The deep sea is the largest biome on Earth. This mysterious and varied place makes up 90% of
the marine environment and plays a vital role in regulating our planetary systems, not least by
absorbing and storing vast quantities of the carbon dioxide emitted into the air by human activity.
Deep-sea mining: the science and potential impacts
Deep Sea Conservation Coalition: Fact Sheet 2
Vast quantities of metal-rich mineral deposits have been found in areas of
the deep sea – the water column below 200 meters and the international
seabed. This has catalyzed the development of technologies to extract
resources from the deep seabed.
Concerns over the potential environmental impacts of deep-sea mining have led to
increasing support for a moratorium. The reasons behind the moratorium calls range from
uncertainties over the full extent of the risks given a lack of scientific information, to questions
over the technical capability and accountability of the relevant authorities to properly manage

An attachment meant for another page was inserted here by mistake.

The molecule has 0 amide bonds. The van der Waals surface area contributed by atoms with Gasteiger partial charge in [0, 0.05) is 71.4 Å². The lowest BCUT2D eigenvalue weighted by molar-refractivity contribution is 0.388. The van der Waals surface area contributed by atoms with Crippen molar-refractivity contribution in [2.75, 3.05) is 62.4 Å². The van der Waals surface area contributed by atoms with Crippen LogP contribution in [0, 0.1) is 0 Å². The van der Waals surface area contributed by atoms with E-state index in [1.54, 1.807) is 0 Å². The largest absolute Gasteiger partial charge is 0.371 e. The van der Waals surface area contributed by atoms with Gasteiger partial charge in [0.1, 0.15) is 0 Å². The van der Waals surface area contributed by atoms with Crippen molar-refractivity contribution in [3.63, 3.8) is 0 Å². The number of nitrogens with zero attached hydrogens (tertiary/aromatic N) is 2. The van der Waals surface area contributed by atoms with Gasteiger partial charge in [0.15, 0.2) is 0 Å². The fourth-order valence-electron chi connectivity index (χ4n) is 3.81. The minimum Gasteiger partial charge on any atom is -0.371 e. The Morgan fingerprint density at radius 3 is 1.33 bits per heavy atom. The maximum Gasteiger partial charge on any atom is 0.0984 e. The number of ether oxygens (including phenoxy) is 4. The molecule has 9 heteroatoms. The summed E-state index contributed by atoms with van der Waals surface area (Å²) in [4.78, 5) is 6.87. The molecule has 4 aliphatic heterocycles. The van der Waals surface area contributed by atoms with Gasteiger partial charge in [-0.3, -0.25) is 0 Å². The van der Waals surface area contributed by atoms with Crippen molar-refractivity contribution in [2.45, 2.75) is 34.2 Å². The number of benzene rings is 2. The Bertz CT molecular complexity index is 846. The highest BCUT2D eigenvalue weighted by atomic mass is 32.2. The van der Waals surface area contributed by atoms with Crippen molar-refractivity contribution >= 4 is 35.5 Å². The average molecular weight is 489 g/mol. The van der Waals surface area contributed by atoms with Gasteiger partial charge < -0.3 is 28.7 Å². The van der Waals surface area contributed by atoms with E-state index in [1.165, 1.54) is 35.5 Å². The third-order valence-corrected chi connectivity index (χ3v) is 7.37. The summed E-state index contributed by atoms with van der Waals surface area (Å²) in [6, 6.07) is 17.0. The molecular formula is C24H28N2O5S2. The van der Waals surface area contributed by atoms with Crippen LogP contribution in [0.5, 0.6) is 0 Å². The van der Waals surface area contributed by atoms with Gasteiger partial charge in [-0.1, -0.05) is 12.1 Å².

FACT SHEET 1: Deep Sea Mining - What Is It All About?
June 2012 | The factsheet provides concise information about the potential impacts of deep sea mining and what you can do to take action to stop experimental seabed mining in the Pacific. It was specifically written for the Pacific Council of Churches but has also been circulated widely to organisations and groups with concerns about deep sea mining.
FACT SHEET 2: Deep Sea Mining - The Need For Transparency
November 2012 | The factsheet gives information about Nautlus Solwara 1 deep sea mining project in Papua New Guinea. It calls for transparency from the Papua New Guinean government, specifically the Department of Environment and Conservation (DEC), to release reports and information to the public to show the basis on which the 20 year operating license was issued.